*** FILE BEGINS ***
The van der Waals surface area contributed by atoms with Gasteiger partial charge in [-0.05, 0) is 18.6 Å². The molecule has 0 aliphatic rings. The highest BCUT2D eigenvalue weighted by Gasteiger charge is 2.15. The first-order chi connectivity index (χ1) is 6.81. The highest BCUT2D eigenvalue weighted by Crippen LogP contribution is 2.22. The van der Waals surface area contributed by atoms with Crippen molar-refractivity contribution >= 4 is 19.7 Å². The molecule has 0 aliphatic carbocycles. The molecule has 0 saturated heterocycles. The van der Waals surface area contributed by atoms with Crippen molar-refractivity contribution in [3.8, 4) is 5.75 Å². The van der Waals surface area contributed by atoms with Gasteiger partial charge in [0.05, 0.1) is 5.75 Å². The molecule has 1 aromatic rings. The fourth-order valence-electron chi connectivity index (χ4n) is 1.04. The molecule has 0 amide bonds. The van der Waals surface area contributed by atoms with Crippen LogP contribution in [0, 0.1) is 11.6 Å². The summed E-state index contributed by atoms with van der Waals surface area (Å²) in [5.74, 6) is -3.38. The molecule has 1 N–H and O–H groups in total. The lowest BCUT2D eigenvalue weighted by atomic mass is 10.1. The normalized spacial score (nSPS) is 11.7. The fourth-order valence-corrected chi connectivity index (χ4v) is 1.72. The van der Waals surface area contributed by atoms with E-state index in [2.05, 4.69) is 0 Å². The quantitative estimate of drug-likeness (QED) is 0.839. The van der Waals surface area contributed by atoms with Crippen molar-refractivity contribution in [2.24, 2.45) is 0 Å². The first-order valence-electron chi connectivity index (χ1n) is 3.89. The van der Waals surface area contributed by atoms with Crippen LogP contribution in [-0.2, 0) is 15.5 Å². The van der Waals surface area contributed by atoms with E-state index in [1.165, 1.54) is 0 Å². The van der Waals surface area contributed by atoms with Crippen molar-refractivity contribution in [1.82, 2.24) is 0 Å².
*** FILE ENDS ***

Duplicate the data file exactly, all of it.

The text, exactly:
The van der Waals surface area contributed by atoms with Gasteiger partial charge in [-0.05, 0) is 18.6 Å². The molecule has 0 aliphatic rings. The highest BCUT2D eigenvalue weighted by Gasteiger charge is 2.15. The first-order chi connectivity index (χ1) is 6.81. The highest BCUT2D eigenvalue weighted by Crippen LogP contribution is 2.22. The van der Waals surface area contributed by atoms with Crippen molar-refractivity contribution >= 4 is 19.7 Å². The molecule has 0 aliphatic carbocycles. The molecule has 0 saturated heterocycles. The van der Waals surface area contributed by atoms with Crippen molar-refractivity contribution in [3.8, 4) is 5.75 Å². The van der Waals surface area contributed by atoms with Gasteiger partial charge in [0.05, 0.1) is 5.75 Å². The molecule has 1 aromatic rings. The fourth-order valence-electron chi connectivity index (χ4n) is 1.04. The molecule has 0 amide bonds. The van der Waals surface area contributed by atoms with Crippen LogP contribution in [0, 0.1) is 11.6 Å². The summed E-state index contributed by atoms with van der Waals surface area (Å²) in [5.74, 6) is -3.38. The molecule has 1 N–H and O–H groups in total. The lowest BCUT2D eigenvalue weighted by atomic mass is 10.1. The normalized spacial score (nSPS) is 11.7. The fourth-order valence-corrected chi connectivity index (χ4v) is 1.72. The van der Waals surface area contributed by atoms with E-state index in [2.05, 4.69) is 0 Å². The quantitative estimate of drug-likeness (QED) is 0.839. The van der Waals surface area contributed by atoms with Crippen molar-refractivity contribution in [2.24, 2.45) is 0 Å². The first-order valence-electron chi connectivity index (χ1n) is 3.89. The van der Waals surface area contributed by atoms with Crippen LogP contribution in [-0.2, 0) is 15.5 Å². The van der Waals surface area contributed by atoms with E-state index in [1.165, 1.54) is 0 Å². The van der Waals surface area contributed by atoms with Crippen molar-refractivity contribution in [1.82, 2.24) is 0 Å².